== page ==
Home | News    Monday 15 January 2007

Chad army, rebels dispute control of remote town

Jan 14, 2007 (N’DJAMENA) — Chad’s army said on Sunday it had dislodged rebel forces from a remote town they captured on Saturday and was pursuing them through the desert, but the rebels insisted they still held the town.

The rebel Union Forces for Democracy and Development (UFDD) occupied the remote northeastern town of Ounianga Kebir early on Saturday morning, opening up what a spokesman said was a new front designed to stretch government forces.

Confusion and contradictory statements are typical of an eastern insurgency against Chad’s President Idriss Deby which has seen a series of hit-and-run raids by various rebel groups, including an assault on the capital N’Djamena last April.

Violence in the east of oil-producing Chad has been fuelled by instability and ethnic killings spreading across the border from the neighbouring Darfur region of Sudan.

Chadian army Chief of Staff General Kossingar Bayana said there had been only customs officers and a few soldiers at Ounianga Kebir on Saturday when a treacherous soldier allowed rebel forces to occupy the town, but government reinforcements had arrived late on Saturday and retaken control.

"Our forces are in place in Ounianga. Since this morning the Chadian National Army is pursuing the rebels," Bayana told Reuters in N’Djamena on Sunday.

"On the rebel side there are two wounded and one dead. On the Chadian army side there are three wounded," he said.

Bayana said his troops were pursuing rebel fighters in the direction of Gouro in the rocky foothills of the Tibesti mountains, deep in the Sahara near the border with Libya.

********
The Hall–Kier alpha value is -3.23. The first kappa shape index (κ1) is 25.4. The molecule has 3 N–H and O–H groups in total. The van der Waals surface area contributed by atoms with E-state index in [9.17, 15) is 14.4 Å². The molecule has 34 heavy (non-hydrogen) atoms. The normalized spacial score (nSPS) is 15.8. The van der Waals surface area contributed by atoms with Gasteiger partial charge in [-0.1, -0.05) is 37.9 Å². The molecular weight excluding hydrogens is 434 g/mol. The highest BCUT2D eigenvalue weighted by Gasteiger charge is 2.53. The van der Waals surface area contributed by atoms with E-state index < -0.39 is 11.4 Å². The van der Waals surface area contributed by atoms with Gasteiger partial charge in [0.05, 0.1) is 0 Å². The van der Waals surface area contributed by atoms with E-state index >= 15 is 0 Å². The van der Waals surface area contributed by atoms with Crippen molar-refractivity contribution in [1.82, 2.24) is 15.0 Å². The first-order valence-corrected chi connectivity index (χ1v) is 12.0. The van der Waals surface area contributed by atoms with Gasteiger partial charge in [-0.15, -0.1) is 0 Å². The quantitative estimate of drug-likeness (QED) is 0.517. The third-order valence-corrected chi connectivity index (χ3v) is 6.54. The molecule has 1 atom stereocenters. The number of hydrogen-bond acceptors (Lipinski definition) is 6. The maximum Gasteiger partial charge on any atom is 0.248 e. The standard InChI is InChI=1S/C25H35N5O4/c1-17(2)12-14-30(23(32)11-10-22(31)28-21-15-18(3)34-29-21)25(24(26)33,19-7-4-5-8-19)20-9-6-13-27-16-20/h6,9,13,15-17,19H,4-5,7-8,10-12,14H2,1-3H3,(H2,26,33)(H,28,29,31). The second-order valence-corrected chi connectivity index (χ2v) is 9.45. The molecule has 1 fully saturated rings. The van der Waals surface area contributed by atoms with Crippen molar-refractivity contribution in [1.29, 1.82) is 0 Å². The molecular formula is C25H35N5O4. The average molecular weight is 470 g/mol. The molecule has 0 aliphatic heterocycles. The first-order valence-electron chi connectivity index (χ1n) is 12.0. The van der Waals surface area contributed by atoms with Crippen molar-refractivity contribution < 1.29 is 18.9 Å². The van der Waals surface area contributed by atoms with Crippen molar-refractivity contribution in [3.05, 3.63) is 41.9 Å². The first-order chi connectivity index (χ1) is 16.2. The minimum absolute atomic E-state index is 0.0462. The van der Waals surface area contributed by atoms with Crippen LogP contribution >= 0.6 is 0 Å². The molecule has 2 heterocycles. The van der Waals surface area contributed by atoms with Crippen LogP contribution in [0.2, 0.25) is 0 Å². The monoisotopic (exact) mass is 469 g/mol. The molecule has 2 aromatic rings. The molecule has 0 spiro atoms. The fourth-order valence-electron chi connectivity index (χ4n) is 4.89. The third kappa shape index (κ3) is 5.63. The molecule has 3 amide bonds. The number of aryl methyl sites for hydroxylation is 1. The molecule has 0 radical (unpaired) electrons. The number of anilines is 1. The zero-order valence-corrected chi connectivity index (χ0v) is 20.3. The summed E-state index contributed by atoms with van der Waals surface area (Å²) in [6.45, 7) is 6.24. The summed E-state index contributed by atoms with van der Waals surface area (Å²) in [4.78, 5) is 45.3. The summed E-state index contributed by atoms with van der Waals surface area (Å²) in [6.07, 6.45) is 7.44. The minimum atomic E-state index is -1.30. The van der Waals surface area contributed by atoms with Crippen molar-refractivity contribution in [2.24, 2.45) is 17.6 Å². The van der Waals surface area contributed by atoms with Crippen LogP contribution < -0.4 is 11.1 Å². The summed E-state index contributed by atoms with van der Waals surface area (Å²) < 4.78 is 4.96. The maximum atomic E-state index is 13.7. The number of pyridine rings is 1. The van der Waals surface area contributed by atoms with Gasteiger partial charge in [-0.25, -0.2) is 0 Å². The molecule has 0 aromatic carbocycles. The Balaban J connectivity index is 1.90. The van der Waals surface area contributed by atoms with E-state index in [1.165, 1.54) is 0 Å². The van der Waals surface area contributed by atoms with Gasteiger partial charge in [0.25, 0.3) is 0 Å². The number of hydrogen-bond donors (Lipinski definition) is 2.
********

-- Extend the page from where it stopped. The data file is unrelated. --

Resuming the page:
But a UFDD spokesman said its forces still held Ounianga Kebir.

"The information coming from the Chadian government is completely false," said Makaila Nguebla, a UFDD spokesman based in Dakar, Senegal.

Nguebla said he was in regular contact with the UFDD’s communications chief Ali Moussa Izzo on the ground in Ounianga Kebir.

"We are going to spread the armed conflict through the entire Chadian territory," Nguebla said.

Rebel units have fought a cat-and-mouse conflict with government troops across the east, briefly occupying several towns and occasionally launching more serious, concerted attacks such as the raid on N’Djamena in the west of the country last April, in which hundreds of people were killed.

Deby, who first seized power in his own eastern-based rebellion in 1990 and was re-elected for a further term in office just weeks after the April attack, accuses the Sudanese government of helping the rebels trying to overthrow him.

Khartoum denies the charge, and in return accuses Deby’s forces of helping Sudanese rebels who have been fighting the Sudanese army and its militia allies since early 2003.

Mounted Janjaweed militia allied to the Sudanese government have attacked villages on both sides of the border in a conflict Washington says is genocide. Khartoum rejects the charge of genocide and has opposed efforts to deploy United Nations peacekeepers in Darfur to back a struggling peace process.